One of the things that put us, as humans, at the top of the food chain is the fact that we’ve evolved substantially enough to be able to take control of our own thoughts. But, the big question is, how do we do it?
To try and answer that age-old question, MIT neuroscientist Earl Miller along with co-authors Mikael Lundqvist and Andre Bastos presented a new working memory model in the 30th-anniversary edition of Neuron that explains all about how the brain holds information and how it has control over that information.
The way in which the brain operates its working memory is depicted in the model. It shows how waves in the low alpha and beta frequencies contain our goals and knowledge as well as helping to regulate the higher frequency gamma rays. In addition to that, it shows how the temporary storage of that information is achieved through the help of synapses.
There are two fundamental beliefs challenged by the model. The first is that brainwaves don’t have any functional meaning and are simply byproducts of brain activity. The second is that the working memory is made up of a constant hum of neural firing, opposed to short, sharp bursts. But the newer model shows otherwise.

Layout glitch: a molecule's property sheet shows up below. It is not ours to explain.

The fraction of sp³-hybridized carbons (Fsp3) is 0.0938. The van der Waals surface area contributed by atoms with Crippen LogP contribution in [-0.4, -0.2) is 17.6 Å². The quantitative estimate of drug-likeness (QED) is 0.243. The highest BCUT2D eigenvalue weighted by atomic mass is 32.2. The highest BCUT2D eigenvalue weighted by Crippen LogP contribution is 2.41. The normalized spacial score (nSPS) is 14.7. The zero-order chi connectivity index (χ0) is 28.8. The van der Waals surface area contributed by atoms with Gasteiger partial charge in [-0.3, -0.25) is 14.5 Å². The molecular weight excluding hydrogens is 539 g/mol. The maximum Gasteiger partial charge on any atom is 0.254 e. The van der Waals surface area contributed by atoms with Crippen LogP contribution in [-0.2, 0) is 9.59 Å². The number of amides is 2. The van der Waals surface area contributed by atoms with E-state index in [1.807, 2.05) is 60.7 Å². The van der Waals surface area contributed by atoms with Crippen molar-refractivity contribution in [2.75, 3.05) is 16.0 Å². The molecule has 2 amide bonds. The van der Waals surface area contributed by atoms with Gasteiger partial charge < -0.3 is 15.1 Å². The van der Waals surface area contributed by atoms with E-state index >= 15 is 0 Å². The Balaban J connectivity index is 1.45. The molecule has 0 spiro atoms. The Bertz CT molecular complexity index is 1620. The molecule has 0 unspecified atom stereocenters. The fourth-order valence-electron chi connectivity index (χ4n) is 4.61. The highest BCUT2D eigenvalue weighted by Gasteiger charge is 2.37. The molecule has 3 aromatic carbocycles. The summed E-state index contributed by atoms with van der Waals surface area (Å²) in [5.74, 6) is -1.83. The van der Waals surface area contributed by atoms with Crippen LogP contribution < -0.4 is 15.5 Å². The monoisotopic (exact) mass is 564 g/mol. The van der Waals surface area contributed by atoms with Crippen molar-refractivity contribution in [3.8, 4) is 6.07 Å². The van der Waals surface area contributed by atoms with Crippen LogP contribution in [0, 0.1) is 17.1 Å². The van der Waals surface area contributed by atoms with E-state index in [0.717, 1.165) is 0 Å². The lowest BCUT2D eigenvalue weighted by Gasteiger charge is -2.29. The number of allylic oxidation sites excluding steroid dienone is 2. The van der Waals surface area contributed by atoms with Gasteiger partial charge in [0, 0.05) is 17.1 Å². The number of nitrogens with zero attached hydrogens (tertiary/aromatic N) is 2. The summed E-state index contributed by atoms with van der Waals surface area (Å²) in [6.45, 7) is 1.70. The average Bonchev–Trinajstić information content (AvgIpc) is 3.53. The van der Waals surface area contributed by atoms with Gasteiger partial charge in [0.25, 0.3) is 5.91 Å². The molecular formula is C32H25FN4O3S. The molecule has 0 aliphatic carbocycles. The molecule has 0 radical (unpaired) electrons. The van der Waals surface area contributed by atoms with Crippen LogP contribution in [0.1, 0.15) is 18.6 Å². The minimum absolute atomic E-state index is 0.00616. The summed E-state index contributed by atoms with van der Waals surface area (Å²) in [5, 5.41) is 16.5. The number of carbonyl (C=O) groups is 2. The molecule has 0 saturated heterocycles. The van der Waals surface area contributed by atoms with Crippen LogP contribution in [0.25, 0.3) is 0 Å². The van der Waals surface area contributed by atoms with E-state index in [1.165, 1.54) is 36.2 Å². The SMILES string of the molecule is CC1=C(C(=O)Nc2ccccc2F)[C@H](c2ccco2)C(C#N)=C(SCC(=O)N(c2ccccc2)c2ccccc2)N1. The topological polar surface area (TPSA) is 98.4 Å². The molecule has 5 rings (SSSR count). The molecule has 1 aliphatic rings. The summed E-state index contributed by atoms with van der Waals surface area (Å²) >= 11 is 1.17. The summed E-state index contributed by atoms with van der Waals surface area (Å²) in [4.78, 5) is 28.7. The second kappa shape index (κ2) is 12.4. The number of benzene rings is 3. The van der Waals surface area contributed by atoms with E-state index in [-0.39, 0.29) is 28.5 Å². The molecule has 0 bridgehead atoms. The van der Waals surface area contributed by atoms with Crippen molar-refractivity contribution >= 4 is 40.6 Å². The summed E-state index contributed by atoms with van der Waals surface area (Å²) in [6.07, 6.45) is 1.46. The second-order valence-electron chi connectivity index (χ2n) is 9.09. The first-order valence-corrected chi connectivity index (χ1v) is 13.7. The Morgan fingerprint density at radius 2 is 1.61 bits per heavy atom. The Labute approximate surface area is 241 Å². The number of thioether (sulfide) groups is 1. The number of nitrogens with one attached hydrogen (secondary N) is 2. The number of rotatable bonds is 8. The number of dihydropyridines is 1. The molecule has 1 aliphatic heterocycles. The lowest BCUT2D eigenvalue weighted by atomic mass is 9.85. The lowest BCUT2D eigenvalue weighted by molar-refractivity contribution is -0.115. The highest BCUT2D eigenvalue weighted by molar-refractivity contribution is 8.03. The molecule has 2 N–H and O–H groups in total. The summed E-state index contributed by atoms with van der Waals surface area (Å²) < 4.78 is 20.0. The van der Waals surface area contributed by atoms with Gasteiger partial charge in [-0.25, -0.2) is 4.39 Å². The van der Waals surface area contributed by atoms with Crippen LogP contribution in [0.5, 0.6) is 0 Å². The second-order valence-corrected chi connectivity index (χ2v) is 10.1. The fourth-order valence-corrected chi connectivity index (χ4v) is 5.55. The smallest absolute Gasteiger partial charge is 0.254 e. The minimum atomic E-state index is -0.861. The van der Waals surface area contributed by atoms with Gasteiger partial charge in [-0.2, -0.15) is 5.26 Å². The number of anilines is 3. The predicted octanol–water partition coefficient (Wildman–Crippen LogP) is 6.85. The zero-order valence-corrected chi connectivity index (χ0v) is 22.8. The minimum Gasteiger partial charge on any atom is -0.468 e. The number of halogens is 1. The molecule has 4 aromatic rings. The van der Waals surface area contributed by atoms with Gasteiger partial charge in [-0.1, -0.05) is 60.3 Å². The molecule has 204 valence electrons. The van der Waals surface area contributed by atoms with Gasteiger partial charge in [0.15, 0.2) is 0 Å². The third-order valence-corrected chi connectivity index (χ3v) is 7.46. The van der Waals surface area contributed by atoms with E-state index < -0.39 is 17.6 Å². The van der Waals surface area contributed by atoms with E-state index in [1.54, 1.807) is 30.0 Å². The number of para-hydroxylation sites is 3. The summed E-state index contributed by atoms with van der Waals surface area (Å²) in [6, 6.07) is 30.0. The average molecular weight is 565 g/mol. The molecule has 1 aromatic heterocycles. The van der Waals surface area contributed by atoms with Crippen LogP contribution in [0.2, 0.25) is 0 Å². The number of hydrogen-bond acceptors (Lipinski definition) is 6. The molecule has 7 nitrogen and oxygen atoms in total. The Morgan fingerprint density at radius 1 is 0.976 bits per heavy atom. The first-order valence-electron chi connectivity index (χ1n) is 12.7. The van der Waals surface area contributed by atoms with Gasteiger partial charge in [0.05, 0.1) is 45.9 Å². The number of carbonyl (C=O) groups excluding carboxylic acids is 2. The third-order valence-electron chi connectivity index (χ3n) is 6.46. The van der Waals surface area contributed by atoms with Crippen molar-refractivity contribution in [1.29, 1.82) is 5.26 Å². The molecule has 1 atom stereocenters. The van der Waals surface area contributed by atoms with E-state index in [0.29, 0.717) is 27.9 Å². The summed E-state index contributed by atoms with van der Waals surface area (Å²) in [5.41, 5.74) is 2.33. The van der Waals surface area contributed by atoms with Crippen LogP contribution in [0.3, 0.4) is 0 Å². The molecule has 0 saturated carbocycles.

Firstly, it shows what effect different wave frequencies have on brain function. During the study, the animals were trained to play a game to show how well they recognized patterns. They were all shown a series of images and had to try and judge the sequence of the next two images.
Upon recording brain activity, the researchers found a distinct pattern of interplay between the beta and gamma wave frequencies. In this instance, beta levels increased when taking in information or reading it out, while gamma levels declined when this information was no longer needed. More amazingly, the researchers saw how deviations from these patterns strongly corresponded to the animals making mistakes. “This adds to the mounting evidence that brain waves have a major functional role in the brain,” says Miller.
The paper provides a good foundation in which for other researchers to follow when studying working memory. “While many aspects of this theory need to be linked more closely to behavior, Miller’s account provided a roadmap for the future of the working memory field,” says Sabine Kastner, professor of psychology and neuroscience at Princeton University. The next move for Miller and the team is to explore more deeply the finer points of working memory and to try and find ways to enhance it when it comes to those suffering from psychiatric diseases.